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Sinead Kissane: Being 'well-enough' prepared is not good enough for Irish women

A disappointed Alison Miller and Ailis Egan after Ireland’s defeat to Australia in their play-off game at this year’s Women’s Rugby World Cup. Photo: Sportsfile
A disappointed Alison Miller and Ailis Egan after Ireland’s defeat to Australia in their play-off game at this year’s Women’s Rugby World Cup. Photo: Sportsfile
Sinead Kissane

Sinead Kissane

The day after the final bid presentations were made for the 2023 Rugby World Cup last Monday, IRFU performance director David Nucifora gave an overview of Irish rugby at a media briefing at the Aviva Stadium. It's now 35 days since Ireland finished eighth at the Women's Rugby World Cup and it's also just over four months until the start of the 2018 Women's Six Nations.

Tom Tierney's time in charge of Ireland ended after the World Cup. So what's the latest on a new head coach for the women's team?

"We're still conducting a review of the programme but we will advertise at some point soon for a new head coach to take that group forward. So, there's no real rush on that. But we'll have someone in place, probably, in the coming months," Nucifora said. "They'll be well-enough prepared coming into the Six Nations".

In an interview with Irish Rugby TV a few weeks before the WRWC, Nucifora struck a more confident note when he spoke about the advancements made through increased funding and facilities.

"This Irish women's 15s team will be the best-prepared team to enter a Women's Rugby World Cup, I've no doubt about that."

In the space of just two months, the rhetoric has shifted from "best-prepared" to "well-enough prepared" for our national women's team.

When I put it to Nucifora on Tuesday that it turned out Ireland weren't "best-prepared", he disagreed, answering: "No, I think they were really well prepared. I think what's factual is that the team didn't perform as well as everyone would have hoped".

He's right, the team didn't perform as well as everyone would have hoped. There is an internal review going on in the IRFU but the results and recommendations will not be published.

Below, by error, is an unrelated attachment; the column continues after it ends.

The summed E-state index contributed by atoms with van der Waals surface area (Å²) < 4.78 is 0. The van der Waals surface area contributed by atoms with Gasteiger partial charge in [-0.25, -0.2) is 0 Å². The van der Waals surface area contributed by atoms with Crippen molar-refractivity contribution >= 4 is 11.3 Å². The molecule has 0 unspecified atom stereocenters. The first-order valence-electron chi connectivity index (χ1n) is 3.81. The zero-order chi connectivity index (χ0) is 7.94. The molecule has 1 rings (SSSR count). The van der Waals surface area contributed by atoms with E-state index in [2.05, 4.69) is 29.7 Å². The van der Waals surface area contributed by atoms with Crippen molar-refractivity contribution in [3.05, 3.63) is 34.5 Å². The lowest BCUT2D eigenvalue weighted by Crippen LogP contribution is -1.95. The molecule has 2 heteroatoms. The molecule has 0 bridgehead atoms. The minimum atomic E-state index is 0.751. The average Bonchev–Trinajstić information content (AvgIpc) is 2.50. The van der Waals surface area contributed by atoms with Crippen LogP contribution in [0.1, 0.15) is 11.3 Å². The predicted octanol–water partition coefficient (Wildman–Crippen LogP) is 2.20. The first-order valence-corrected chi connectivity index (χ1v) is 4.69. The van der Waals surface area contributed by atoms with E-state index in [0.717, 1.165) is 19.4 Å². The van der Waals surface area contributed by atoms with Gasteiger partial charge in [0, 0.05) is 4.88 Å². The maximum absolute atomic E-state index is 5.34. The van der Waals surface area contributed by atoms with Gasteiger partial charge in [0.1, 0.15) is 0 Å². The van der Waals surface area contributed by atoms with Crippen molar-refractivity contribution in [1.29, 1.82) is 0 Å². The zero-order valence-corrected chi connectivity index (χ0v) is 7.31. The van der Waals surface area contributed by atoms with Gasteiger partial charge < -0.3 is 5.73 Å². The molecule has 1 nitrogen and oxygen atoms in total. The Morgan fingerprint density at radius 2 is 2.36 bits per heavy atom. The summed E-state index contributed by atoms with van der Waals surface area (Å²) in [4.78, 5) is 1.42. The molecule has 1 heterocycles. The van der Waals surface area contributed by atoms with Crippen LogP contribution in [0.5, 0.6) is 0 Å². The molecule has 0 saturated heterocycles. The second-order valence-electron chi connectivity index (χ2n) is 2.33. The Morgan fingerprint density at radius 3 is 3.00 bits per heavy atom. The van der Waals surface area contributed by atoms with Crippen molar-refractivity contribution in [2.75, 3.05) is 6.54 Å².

'Accountability' is one of the words painted on the walls of the women's base in Lansdowne. Obviously, every player is accountable for their own performance but the responsibility lies with the men who are in charge of them.

Ireland's display at the WRWC simply did not match the proclamation of them being the "best-prepared" team.

Going off an interview now-retired Ireland player Ruth O'Reilly's did, how exactly were the players meant to perform when:

"Tom (Tierney) is not big on set-piece work so line-out and scrums got minimal attention", when they "weren't getting decent feedback in terms of how we could improve our performance" and when, apparently on review from the IRFU, O'Reilly said players were asked to put together playbooks on opposition teams. Isn't this the responsibility of the head coach?

Separately, a few of the players also asked a player from the Ireland men's team for help on set-piece plays before the tournament. With all of this going on in the background, why this team was publicly described as the "best-prepared" doesn't stack up.

Do you think Joe Schmidt would view O'Reilly's claims about preparation as "best-prepared"?

The way Schmidt operates should set a standard of best practice every head coach of an Irish national team should aspire to. But was this the case when it came to basics like set-piece and skills training from the then full-time women's head coach Tom Tierney and Anthony Eddy, director of sevens and women's rugby at the IRFU?

Nucifora said this week that he plans on developing the women's game from the bottom up. There are currently around 280 players in the women's AIL.

"We need to get some sustainability into the club game, improve the coaching," Nucifora added.

"If we can do that then we can start to worry about what happens at the top. You've actually got to have something that's sustainable and our focus needs to be at the bottom."

The broader picture is the future of the women's 15s and/or/versus the future of sevens. Considering the limited player pool, can the IRFU reasonably sustain both? There are some views that the global women's game may increasingly veer towards sevens.

Will the Ireland sevens get even more priority over the 15s in the near future seeing as the next WRWC is four years away?

It happened in a World Cup year when Sene Naoupu, Alison Miller and Hannah Tyrrell were pulled from a Six Nations game for sevens duty. (An effort to get questions answered from Eddy over the past few days proved fruitless as he is currently in Australia.)

There were plenty of promises given up by all bidders at the press conferences for the final presentations for the 2023 RWC earlier this week.

Footprint

IRFU chief executive Philip Browne said, "it's about what we can do to increase the footprint of rugby in North America".

Like 'céad míle fáilte' and claims of "best-prepared" we can enjoy a weakness here of over-egging reality.

There was plenty of talk about legacy and trying to increase the rugby footprint here before the WRWC.

But what is legacy if the present team isn't as well prepared as it should be. Nucifora says he wants to build the women's game from the bottom up but it shouldn't come at the expense of the top down. The shop window remains Ireland performing to their potential in days like the Women's Six Nations.

Everyone is prone to a slip of the tongue. But being "well-enough" prepared is simply not good enough for our national women's team.

Irish Independent

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